March 19, 2015
NEW — 3:11 p.m. March 19, 2015
Washington State Patrol detectives say it’s the easiest auto theft arrest they’d ever had.
An alert motorist, recognizing a stolen vehicle he’d seen from a posting on a European motorist Facebook club, saw the vehicle driving in the Issaquah area on Wednesday, according to a WSP news release.
The motorist got video of the suspect driving around Issaquah and used his cellular phone to report his observations, and then continued following it along Interstate 90 between Issaquah and Bellevue.
The vehicle exited I-90 and drove into the Washington State Patrol district office parking lot in Bellevue, where troopers arrested the driver for auto theft at about 3 p.m.
March 3, 2015
Gym member Trevor Griffith said he had gone through different levels of depression after hearing of the impending closure of Klahanie Fitness.
“This really was a community gym,” Griffith said.
October 7, 2014
Last year, thieves broke into vendor booths overnight during Salmon Days, making off with merchandise that support people’s livelihoods. This past weekend, Issaquah police were being extra vigilant for that and caught some would-be thieves in the act, arresting them on the spot.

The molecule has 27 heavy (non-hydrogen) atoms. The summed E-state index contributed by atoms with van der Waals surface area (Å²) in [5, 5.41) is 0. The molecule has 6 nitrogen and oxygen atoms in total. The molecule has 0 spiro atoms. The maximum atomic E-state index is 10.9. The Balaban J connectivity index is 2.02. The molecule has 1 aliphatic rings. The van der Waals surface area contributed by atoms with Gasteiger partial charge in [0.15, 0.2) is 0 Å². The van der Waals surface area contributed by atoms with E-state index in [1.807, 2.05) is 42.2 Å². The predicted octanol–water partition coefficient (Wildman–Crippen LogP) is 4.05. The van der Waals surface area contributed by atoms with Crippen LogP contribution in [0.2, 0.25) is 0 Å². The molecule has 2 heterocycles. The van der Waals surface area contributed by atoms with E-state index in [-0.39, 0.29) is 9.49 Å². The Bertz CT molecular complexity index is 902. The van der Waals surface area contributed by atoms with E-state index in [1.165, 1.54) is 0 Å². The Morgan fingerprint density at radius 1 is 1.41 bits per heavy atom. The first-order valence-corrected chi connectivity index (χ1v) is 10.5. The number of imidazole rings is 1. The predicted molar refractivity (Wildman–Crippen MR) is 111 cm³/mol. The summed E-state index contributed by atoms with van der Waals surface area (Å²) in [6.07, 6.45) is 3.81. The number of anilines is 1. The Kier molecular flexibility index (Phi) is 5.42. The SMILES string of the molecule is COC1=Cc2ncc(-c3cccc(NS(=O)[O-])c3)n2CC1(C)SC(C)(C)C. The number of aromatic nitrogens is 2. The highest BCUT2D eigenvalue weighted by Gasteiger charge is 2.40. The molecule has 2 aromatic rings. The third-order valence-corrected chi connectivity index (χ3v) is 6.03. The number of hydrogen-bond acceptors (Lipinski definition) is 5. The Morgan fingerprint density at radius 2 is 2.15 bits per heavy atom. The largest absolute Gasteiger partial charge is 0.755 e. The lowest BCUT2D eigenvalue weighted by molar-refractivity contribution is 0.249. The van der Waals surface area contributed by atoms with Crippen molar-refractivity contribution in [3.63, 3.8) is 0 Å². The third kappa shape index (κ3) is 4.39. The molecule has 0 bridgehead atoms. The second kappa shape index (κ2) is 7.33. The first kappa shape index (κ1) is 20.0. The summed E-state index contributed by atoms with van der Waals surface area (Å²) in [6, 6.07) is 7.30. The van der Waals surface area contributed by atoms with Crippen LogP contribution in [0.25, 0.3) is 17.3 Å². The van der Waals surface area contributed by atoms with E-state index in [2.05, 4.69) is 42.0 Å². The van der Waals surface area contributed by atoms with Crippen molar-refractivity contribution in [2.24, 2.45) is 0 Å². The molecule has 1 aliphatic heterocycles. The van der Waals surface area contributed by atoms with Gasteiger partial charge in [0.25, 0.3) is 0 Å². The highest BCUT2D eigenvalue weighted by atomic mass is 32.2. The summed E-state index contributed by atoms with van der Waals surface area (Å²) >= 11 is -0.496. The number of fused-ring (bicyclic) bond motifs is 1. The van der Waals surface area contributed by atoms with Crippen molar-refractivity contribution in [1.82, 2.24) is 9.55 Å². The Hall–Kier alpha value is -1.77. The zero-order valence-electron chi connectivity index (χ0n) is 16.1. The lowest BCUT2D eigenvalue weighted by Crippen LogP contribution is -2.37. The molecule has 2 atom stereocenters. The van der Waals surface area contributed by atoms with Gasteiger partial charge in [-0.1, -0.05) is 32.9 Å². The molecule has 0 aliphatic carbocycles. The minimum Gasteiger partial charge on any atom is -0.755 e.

You being vigilant can also help prevent crime.
September 9, 2014
Once again, a perfectly good vacation moment was ruined by all of the dolts around me.
Nothing sets my blood a boilin’ more than tourists who can’t stop being tourists for one darn second to appreciate what’s before them.
Last month, my wife and I visited my sister outside Baltimore. The last day of the trip, we trekked into Philadelphia to take in a few sites. Top on my list was the Liberty Bell, one of the most iconic artifacts from our history that is uniquely American.
July 29, 2014
The Issaquah Police Department will really work the community beat Aug. 5.
In the city’s sixth celebration of National Night Out, officers from the department will join thousands of communities nationwide in reaching out to residents to create a stronger bond between the department and the people it serves.